Mining &
                  Mechanical
                  Institute board of 1902 Mining &
                  Mechanical
                  Institute board of 1903 Here are photos of the Board of MMI from 1902 (left) and 1903. I wonder where the informal portrait at left was taken? Wish we had names for these men. The photographs come to us courtesy of MMI.



Girls' Loyalty Club Sophia Coxe, wife of Eckley B. Coxe, thought that some sort of extra education was also needed for girls in the Freeland area. She founded an Industrial School for Girls, which was later called The Loyalty Club or The Girls' Loyalty Club. This was a bit like a finishing school, where local girls could learn some of the 'womanly arts' such as various crafts and needle arts as well as Girls'
                  Loyalty Club cooking and deportment. This building was later donated by the Coxe Estate, in memory of  Sophia Coxe, for a new church that was being formed in 1937, Ss. Peter & Paul's Eastern Greek Catholic Church. The building still stands today, although it has been modified and expanded to accommodate the needs of the parish.

Charlie Reczkowski's sister attended classes there.  So did Tom Yaruso's aunt: "My aunt Verna Martonis from Highland who arrived in America in 1906 went there to learn sewing, etc."


St. Ann's Parochial School St. Ann's
                  Parochial School The original St. Ann's school and convent were built in Woodside in 1883. A new St. Ann's Parochial School and convent were built on Chestnut St. in 1929. After serving the parish for many years, the high school closed in 1966, and the elementary school closed five years later. Oddly, there's something strange about the color postcard shown here. Doesn't it look like that house in the background is really on Ridge Street, on the other side of the school than where it's shown here, i.e., behind the photographer? I might be wrong, but it looks confusing to me.


St. Mary's
                  School, 1941 St. Mary's
                  School, 1949 St.
                  Mary's School Another parochial school, St. Mary's Greek Catholic School, was built on Fern Street. It is listed in a borough directory in 1921. In 1984 a new parish center for St. Mary's was dedicated on the site of the old school. There are also student group photos from St. Mary's from 1896 and the early 1960s on the other school gallery page.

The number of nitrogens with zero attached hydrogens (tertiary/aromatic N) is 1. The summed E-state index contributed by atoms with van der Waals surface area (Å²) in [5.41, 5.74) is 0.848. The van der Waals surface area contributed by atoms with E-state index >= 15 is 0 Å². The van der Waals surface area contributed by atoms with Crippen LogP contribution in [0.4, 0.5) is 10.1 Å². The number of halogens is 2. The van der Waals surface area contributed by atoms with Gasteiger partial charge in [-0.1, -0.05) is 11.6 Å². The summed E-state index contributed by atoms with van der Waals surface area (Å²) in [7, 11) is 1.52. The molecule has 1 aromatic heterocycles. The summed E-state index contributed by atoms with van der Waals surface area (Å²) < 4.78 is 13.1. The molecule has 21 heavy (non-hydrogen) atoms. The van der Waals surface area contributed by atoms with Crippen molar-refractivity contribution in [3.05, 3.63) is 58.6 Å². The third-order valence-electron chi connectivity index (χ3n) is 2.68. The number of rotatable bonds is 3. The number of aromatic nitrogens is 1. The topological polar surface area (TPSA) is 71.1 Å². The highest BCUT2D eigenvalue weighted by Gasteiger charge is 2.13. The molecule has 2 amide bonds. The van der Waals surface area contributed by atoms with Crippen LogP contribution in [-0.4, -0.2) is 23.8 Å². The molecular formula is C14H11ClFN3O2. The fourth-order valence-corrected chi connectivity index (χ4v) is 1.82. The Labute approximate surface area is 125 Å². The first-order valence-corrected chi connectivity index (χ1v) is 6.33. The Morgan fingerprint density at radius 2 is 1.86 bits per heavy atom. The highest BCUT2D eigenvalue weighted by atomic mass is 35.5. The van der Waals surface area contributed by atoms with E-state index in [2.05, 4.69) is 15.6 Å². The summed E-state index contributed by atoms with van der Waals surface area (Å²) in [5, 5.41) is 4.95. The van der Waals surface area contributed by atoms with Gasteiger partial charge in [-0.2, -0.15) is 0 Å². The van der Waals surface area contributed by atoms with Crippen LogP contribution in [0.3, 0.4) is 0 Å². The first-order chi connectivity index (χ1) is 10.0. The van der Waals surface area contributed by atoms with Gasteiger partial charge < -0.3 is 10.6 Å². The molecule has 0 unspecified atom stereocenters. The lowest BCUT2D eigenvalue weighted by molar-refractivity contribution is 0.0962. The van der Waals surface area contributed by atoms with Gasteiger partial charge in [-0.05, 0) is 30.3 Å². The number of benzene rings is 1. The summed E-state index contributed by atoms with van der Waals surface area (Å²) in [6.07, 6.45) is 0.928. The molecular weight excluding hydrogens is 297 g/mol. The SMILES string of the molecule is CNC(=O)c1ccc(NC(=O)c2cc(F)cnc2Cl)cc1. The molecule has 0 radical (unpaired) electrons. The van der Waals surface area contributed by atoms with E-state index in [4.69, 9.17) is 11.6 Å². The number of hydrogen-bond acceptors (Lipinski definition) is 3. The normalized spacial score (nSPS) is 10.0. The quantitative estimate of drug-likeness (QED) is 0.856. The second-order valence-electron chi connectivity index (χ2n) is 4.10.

St. Mary's School
                  lot

The school had already been torn down and replaced with a parish activities center building by the time I took this photo at right, but I took the photo to show the little lot where we used to play at recess and lunchtime. The upper part of the street in front of the rectory and school was also blocked off with sawhorses during these times so that we could play in the street.


Jeddo School Sandy Run School There were numerous other small schools in Freeland and the surrounding area. Shown here are the Sandy Run School (right) and the Jeddo School (left). Other photos will be added here as I find them. Tom Yaruso wrote in October 2013 to remind us of Highland School: "I see nothing on Highland school in which I attended from 1942 to 1948, my mom attended 1919 to 1925, then attended Foster Township high school in Woodside building before Foster Township high school new building built, I remember when in I think 1946 or 1947 Eckley, Sandy Run and Ripples schools closed and every one attended Highland school."

7 Foster Township
                  schools Since Tom Yaruso sent that note about the Highland School, I was fortunate to visit the Freeland Historical Society, where they allowed me to scan this undated newspaper article and the photos that accompanied it, showing seven village schools that were in Foster Township.


Here below from left to right are the Highland and Eckley school photos that appeared in the article above, courtesy of the Freeland Historical Society, along with another photo of the Eckley School and the Immaculate Conception Church, courtesy of the Greater Hazleton Historical Society. The Church is still standing, and the school site is now the location of the Eckley museum.

Highland
                  School Eckley School Eckley School and
                  Immaculate Conception Church





Two more photos from the newspaper article: Foundryville School on the left, and Ripples School at right.
Foundryville School Ripples School





And here are the last two photos from the newspaper article: Sandy Run School on the left, and Sandy Valley School at right.
Sandy Run
                  School Sandy Valley
                  School




The newspaper article said that at the time of publication, the only one of those seven schools that was still standing was the Sandy Valley school at the crossroads.  A few years ago Bob Zimmerman was kind enough to show me that old school building, and I took these photos. The rightmost photo seemed particularly poignant to me. I don't know if it's still there now.


Sandy
                  Valley School, 2012 Sandy
                  Valley School, 2012 Sandy
                  Valley School, 2012





Here is a photo of the Upper Lehigh School from the same photographic series, thanks to the Freeland Historical Society, and a more recent photo of what's left of the foundation.

Upper Lehigh School Upper
                  Lehigh School foundation stones





And finally for now, three photos of the old Woodside School, again possibly from the same photographic series, thanks to the Freeland Historical Society.

Sandy Valley
                  School, 2012 Sandy Valley
                  School, 2012 Sandy Valley
                  School, 2012




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Site contructed by C. Tancin.
The URL for this page is: http://www.andrew.cmu.edu/user/ct0u/frldschoolpics.html